Twenty four hours, 1,440 minutes, 86,400 seconds in a day. Summer is five months away. And the days go by so fast. As if each boy needing meals, baths, and a full look in the face when they talk has sped up the time allotted. Not enough time I think to fully stop what I am doing and hear that Levi is wishing once again that he will be a great dad and that he shouldn't buy a mini van but a bigger one, like the one he saw parked outside Walmart, because God may give him a lot of kids. And Luke explaining the third time why the lego train he has designed could be so much better if he just had one more piece, a piece that was discontinued and only can be bought on e bay... and Ian, his yelling loud and clear, mama and mommy, not sure which to go with, instead of asking a quiet "help please". Dinner is not thought of and homework is scattered over the dining table. The days slip through my hands. I start each one with a to do list. People to contact, Basque information to be mailed and a database to be updated. Baseboards and walls to be painted for the next occupants to smudge and stain in the family room. Toys and other items to be sorted and given away. And Ian always yelling mama mommy from another room. Jarring my thoughts and forcing me to think about that moment only and his wants instead of the long list in front of me. I do not do it gracefully. I flit about from one thing to another. Some moments are sung with joy and others are pushed through with anxious thoughts. But we all get the same number. The precious hours of each day. From the moment our sleepy eyelids open to see the sunrise until they close in the dark.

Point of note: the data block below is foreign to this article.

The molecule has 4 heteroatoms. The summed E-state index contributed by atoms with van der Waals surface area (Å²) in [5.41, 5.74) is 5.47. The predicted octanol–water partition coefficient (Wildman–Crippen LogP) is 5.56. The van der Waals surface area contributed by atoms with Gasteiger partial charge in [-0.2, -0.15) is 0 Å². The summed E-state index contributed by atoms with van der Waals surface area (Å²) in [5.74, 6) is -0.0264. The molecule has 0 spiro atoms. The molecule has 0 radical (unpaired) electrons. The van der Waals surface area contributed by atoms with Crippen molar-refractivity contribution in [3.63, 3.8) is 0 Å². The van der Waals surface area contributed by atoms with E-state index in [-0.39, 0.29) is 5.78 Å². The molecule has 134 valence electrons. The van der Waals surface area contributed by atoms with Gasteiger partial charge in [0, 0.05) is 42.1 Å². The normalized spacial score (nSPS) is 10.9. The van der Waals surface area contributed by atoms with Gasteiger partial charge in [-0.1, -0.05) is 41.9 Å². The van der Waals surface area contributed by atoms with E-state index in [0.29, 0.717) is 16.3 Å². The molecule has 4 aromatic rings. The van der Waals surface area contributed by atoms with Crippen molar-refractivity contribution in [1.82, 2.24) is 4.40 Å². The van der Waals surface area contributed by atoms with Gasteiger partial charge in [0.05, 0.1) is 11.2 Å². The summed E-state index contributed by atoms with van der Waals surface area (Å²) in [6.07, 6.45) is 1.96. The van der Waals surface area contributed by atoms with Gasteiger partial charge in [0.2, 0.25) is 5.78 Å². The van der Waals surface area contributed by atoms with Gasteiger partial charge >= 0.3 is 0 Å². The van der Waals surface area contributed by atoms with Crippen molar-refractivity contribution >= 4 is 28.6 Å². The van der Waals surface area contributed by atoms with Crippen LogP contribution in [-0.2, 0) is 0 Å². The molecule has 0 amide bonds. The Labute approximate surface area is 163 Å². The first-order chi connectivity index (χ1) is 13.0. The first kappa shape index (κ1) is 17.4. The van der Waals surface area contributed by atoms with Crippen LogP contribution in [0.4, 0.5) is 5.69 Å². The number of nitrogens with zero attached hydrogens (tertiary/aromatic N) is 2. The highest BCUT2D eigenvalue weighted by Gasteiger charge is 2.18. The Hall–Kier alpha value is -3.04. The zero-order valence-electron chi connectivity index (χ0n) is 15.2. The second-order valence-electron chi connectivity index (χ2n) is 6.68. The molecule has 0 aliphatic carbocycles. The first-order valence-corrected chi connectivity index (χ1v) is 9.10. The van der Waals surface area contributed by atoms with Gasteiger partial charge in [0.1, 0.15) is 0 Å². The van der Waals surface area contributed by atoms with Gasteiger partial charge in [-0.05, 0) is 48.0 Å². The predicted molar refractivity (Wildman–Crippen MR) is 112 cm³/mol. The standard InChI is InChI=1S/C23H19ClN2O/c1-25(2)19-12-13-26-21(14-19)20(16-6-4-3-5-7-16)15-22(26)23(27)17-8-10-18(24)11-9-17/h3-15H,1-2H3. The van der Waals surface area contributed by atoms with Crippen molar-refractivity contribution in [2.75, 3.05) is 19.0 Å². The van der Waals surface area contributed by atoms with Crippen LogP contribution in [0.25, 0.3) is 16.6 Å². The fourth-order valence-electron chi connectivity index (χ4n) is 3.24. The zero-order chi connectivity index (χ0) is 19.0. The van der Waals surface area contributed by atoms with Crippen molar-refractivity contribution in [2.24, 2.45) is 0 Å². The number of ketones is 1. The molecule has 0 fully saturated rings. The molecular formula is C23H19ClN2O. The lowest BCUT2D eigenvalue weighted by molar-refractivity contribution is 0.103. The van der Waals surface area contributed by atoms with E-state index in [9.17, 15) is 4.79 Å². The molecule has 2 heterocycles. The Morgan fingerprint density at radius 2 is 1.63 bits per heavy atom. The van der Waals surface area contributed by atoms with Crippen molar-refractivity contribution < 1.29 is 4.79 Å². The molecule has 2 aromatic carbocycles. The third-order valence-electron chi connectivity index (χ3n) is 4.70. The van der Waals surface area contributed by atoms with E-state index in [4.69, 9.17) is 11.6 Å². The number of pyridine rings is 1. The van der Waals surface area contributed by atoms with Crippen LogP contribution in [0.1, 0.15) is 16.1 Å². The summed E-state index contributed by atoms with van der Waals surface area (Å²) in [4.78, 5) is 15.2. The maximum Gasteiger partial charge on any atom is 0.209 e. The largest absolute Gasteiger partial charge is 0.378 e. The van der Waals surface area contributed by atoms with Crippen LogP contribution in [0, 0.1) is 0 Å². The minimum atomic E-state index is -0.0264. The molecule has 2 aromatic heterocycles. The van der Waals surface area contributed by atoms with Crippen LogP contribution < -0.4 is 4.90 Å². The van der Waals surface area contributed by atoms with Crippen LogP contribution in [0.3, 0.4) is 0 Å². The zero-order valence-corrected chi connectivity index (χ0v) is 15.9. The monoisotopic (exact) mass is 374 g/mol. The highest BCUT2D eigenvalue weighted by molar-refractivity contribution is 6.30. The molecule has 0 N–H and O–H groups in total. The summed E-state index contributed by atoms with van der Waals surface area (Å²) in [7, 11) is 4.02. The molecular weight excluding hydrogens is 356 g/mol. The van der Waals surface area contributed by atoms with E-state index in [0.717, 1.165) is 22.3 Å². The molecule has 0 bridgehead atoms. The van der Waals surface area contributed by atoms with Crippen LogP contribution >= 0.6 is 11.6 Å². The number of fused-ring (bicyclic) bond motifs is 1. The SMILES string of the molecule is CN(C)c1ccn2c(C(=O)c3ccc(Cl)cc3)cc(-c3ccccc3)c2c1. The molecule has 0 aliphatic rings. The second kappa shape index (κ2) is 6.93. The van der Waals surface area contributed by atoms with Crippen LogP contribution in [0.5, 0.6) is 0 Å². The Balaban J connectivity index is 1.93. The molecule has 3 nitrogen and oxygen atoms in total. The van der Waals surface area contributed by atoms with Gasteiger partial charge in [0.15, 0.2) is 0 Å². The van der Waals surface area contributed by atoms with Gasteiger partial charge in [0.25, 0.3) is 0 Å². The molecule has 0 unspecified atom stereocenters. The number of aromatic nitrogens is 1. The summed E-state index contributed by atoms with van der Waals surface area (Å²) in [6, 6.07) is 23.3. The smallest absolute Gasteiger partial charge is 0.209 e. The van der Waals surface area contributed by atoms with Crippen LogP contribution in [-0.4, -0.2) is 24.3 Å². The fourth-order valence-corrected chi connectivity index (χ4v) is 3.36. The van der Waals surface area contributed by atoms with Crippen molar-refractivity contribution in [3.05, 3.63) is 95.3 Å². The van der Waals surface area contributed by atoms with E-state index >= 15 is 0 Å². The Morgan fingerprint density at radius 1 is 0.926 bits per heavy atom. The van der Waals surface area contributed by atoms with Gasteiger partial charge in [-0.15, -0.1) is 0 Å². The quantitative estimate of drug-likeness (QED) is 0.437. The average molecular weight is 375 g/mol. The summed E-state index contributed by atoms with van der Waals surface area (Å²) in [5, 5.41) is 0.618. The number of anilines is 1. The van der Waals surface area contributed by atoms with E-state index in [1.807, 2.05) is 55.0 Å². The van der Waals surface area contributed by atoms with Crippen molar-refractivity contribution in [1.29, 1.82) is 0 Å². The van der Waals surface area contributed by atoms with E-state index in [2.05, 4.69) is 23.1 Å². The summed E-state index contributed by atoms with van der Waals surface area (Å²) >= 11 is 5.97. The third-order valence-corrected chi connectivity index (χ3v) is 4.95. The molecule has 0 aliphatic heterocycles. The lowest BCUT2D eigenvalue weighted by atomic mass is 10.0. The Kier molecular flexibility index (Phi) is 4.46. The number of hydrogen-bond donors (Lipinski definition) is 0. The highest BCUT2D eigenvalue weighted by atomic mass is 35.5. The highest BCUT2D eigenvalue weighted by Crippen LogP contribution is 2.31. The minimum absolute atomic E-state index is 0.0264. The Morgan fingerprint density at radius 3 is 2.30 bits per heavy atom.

Funny how the older we get the the faster the days slip by. The more we are tempted to wonder if what we have done in a day, a month, a year is enough. If it could have been more. Instead of seeing each day as a gift. Each waking of the mind and body a complete miracle. Undeserved and unrolled before us with a new chance to trust, give, laugh, weep, and breath.
My father was told five years ago that he would have six months at most to live. Congestive heart failure, a disintegrating graft, lungs that worked too hard. We stood in shock, cocooned in preemptive grief. Fear stole joy from those first days. But each day he woke up and lived and closed his eyes again at night. And each day the fear began to fade as he lived out the hours only God can give and no man can take away. And he has wept, loved, given and lost, has wrestled and grown these five years. He has bought new shoes he did not think he would have to buy over and over. He has spoken words of love and encouragement to us, words of life. Not because it is on a to do list he holds tightly, but because he knows that moments of life spoken over his children and grandchildren are a gift.
Undeserved and numbered, twenty four in each day and they are not wasted. How tragic it would have been if we had all been too busy waiting in fear for death that we would have missed all the life given over the years. How beautiful to live out the messy moments together day by day - refusing to dwell on why we are given extra and when that might end. I am still prone to rush forward a mile a minute in action and thought. As a kid I would hear my dad start to sing "Hold on your moving to fast, you've got to make the moment last..." My mom would always chime in singing the Simon and Garfunkel song as we would all groan. Now as adults we've learned to sing with them. I pray that you are able to wake tomorrow feeling the gift of the day before you. That you will not waste it waiting, fearing, or worrying about all the to dos and what ifs. But that you receive it boldly and with intention to live a life of love out loud all 86,400 seconds of the day.